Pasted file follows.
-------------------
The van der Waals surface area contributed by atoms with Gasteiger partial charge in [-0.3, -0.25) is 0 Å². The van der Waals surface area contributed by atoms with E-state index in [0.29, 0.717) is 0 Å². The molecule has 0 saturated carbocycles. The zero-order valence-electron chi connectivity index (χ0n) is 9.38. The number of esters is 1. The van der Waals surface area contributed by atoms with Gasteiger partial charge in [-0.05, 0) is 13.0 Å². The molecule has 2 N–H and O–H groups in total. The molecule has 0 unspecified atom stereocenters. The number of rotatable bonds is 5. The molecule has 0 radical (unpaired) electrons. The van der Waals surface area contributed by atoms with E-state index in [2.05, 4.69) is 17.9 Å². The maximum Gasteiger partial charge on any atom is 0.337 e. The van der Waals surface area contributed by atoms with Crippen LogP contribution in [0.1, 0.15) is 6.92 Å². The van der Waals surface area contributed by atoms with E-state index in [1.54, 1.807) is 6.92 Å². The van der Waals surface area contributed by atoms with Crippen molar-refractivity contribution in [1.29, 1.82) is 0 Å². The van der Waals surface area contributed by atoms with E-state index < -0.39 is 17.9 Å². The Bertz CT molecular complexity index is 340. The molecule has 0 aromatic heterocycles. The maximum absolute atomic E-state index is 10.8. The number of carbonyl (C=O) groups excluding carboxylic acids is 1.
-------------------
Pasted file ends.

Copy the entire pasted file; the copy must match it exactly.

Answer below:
The van der Waals surface area contributed by atoms with Gasteiger partial charge in [-0.3, -0.25) is 0 Å². The van der Waals surface area contributed by atoms with E-state index in [0.29, 0.717) is 0 Å². The molecule has 0 saturated carbocycles. The zero-order valence-electron chi connectivity index (χ0n) is 9.38. The number of esters is 1. The van der Waals surface area contributed by atoms with Gasteiger partial charge in [-0.05, 0) is 13.0 Å². The molecule has 2 N–H and O–H groups in total. The molecule has 0 unspecified atom stereocenters. The number of rotatable bonds is 5. The molecule has 0 radical (unpaired) electrons. The van der Waals surface area contributed by atoms with E-state index in [2.05, 4.69) is 17.9 Å². The maximum Gasteiger partial charge on any atom is 0.337 e. The van der Waals surface area contributed by atoms with Crippen LogP contribution in [0.1, 0.15) is 6.92 Å². The van der Waals surface area contributed by atoms with E-state index in [1.54, 1.807) is 6.92 Å². The van der Waals surface area contributed by atoms with Crippen molar-refractivity contribution in [1.29, 1.82) is 0 Å². The van der Waals surface area contributed by atoms with E-state index < -0.39 is 17.9 Å². The Bertz CT molecular complexity index is 340. The molecule has 0 aromatic heterocycles. The maximum absolute atomic E-state index is 10.8. The number of carbonyl (C=O) groups excluding carboxylic acids is 1.